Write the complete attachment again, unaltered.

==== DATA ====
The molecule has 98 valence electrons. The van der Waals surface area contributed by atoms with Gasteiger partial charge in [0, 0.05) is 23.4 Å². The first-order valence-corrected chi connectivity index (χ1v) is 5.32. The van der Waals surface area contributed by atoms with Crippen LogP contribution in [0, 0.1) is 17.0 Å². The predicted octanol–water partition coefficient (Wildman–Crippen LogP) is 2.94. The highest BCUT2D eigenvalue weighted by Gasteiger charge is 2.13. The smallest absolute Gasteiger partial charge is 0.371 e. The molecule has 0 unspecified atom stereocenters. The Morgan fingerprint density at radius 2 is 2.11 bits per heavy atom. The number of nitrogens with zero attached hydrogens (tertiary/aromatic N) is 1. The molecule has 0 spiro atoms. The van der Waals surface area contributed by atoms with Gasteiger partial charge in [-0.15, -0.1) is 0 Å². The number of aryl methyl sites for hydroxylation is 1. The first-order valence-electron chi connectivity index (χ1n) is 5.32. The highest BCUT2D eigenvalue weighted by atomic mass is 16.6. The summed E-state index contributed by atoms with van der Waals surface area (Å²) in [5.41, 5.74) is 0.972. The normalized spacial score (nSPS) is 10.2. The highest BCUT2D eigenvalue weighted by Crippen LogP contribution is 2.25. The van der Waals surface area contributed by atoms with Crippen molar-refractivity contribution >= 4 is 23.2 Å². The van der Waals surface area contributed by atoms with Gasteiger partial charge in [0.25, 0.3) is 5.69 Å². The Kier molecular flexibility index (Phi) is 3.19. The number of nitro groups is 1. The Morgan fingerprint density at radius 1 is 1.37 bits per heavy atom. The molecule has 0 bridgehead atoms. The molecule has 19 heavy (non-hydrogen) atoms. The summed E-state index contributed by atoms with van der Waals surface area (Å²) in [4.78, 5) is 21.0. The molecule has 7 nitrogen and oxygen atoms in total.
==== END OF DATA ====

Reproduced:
The molecule has 98 valence electrons. The van der Waals surface area contributed by atoms with Gasteiger partial charge in [0, 0.05) is 23.4 Å². The first-order valence-corrected chi connectivity index (χ1v) is 5.32. The van der Waals surface area contributed by atoms with Crippen LogP contribution in [0, 0.1) is 17.0 Å². The predicted octanol–water partition coefficient (Wildman–Crippen LogP) is 2.94. The highest BCUT2D eigenvalue weighted by Gasteiger charge is 2.13. The smallest absolute Gasteiger partial charge is 0.371 e. The molecule has 0 unspecified atom stereocenters. The Morgan fingerprint density at radius 2 is 2.11 bits per heavy atom. The number of nitrogens with zero attached hydrogens (tertiary/aromatic N) is 1. The molecule has 0 spiro atoms. The van der Waals surface area contributed by atoms with Gasteiger partial charge in [-0.15, -0.1) is 0 Å². The number of aryl methyl sites for hydroxylation is 1. The first-order valence-electron chi connectivity index (χ1n) is 5.32. The highest BCUT2D eigenvalue weighted by atomic mass is 16.6. The summed E-state index contributed by atoms with van der Waals surface area (Å²) in [5.41, 5.74) is 0.972. The normalized spacial score (nSPS) is 10.2. The highest BCUT2D eigenvalue weighted by Crippen LogP contribution is 2.25. The van der Waals surface area contributed by atoms with Crippen molar-refractivity contribution >= 4 is 23.2 Å². The van der Waals surface area contributed by atoms with Gasteiger partial charge in [0.25, 0.3) is 5.69 Å². The Kier molecular flexibility index (Phi) is 3.19. The number of nitro groups is 1. The Morgan fingerprint density at radius 1 is 1.37 bits per heavy atom. The molecule has 0 bridgehead atoms. The molecule has 19 heavy (non-hydrogen) atoms. The summed E-state index contributed by atoms with van der Waals surface area (Å²) in [4.78, 5) is 21.0. The molecule has 7 nitrogen and oxygen atoms in total.